The Fordhams tried to be patient, but when the last flare fizzled out on the horizon, so did their belief that the authorities were taking their calls seriously.

Jackie Fordham made the fourth and final call to 911 at 11:46 p.m. This time, her anxiety over someone potentially being in danger on the lake was laid bare. 

"I begged 911 to please send someone out," she said through tears. "We needed someone to help us. We could get our vessel out and save the boater and they continued to tell us it was the boat in Port Bruce." 

Feeling 'horrible'

"I was frantic. I yelled. I said we cannot see Port Bruce from where we live. We needed help," Jackie said describing that last call.  

The Fordhams said they were ready to launch their 29-foot, twin-engine boat to save whoever sent up the flares. All they needed was someone to light up the area. (Colin Butler/CBC)

The next morning, the couple said they saw the Hercules and the OPP helicopters. Reginald Fisher was missing for more than two weeks before a jogger found his body on the beach in the Port Burwell area

"We feel horrible. We could have saved him," Jackie Fordham said. 

Last month, Rosemary Mitton, a Ridgetown resident living on the north shore of Lake Erie, west of the Fordhams, also reported seeing distress flares coming from the lake at the same time near Clearville the night Fisher vanished. 

She was told by military officials with the Joint Rescue Co-ordination Centre in Trenton, Ont., that what she was seeing must have been the other rescue. Except the military told her that it was a rescue in progress about 90 kilometres away, near Port Burwell.

Authorities 'not willing to speculate' about what the Fordhams saw

Maj. Trevor Reid, a Royal Canadian Air Force spokesperson, told CBC News last Friday that the Canadian Armed Forces is not "willing to speculate" about what either the Fordhams or Mitton saw that night. 

"Joint Rescue Co-ordination Centre [JRCC] Trenton takes all sightings and reports seriously and investigates per our standard operating procedures," he wrote in an email to CBC News on Monday.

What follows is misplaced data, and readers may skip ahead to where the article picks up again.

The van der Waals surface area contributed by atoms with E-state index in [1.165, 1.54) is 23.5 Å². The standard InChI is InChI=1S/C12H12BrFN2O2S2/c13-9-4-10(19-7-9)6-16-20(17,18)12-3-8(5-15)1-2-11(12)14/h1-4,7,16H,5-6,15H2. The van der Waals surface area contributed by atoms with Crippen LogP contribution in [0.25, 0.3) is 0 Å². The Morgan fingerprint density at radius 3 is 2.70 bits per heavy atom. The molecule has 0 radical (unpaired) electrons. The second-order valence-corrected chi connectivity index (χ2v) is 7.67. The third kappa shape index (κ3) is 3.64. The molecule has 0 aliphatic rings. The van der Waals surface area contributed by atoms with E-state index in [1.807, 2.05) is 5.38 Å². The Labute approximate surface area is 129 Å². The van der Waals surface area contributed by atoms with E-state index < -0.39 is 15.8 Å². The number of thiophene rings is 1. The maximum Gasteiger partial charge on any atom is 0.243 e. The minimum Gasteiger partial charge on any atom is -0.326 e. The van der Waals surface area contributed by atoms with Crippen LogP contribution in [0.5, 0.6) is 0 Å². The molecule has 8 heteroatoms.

"While we cannot speak to internal reporting and relaying processes of our partner agencies in search and rescue, once made aware of an emergency or potential emergency, JRCC Trenton responds as appropriate."

Reid wrote that the JRCC wasn't aware that the 77-year-old Fisher was missing, or that someone had reported flares to the OPP, until Sept. 18, the day after Fisher set sail on his doomed voyage.

Fisher in happier times, visiting the Sarnia Navy Club, as he often did to dance with the ladies on weekends. (John Mara/Sarnia Navy Club)

The OPP said it received multiple reports of distress flares on the night Fisher went missing all along the north shore of Lake Erie.

Staff Sgt. Kerry Schmidt, an OPP spokesperson, said Sunday in an email to CBC News that the four calls made by the Fordhams were not dismissed and that the police service is currently reviewing what happened that night to improve its process. 

"None of the information was ignored, we are currently reviewing the circumstances as to how the information was actioned to determine if there are any recommendations to improve the process.

"It is extremely unusual to have two nearly identical marine incidents in such close time and proximity to one another."

Still, the Fordhams said while they don't blame anyone in particular, they can't understand why after four calls to 911, a police officer didn't show up at their door. 

"Drive up here. Take a look at what we're seeing, don't just ignore our calls," Jackie Fordham said.

She said the OPP did follow up by sending an officer to visit them at their lakefront home, but it wasn't until a number of days after Fisher vanished. 

"We were upset and when he came in he said that we had every right to be pissed off." 

About the Author

Colin Butler

Video Journalist

Colin Butler is a veteran CBC reporter who's worked in Moncton, Saint John, Fredericton, Toronto, Kitchener-Waterloo, Hamilton and London, Ont. Email: colin.butler@cbc.ca

now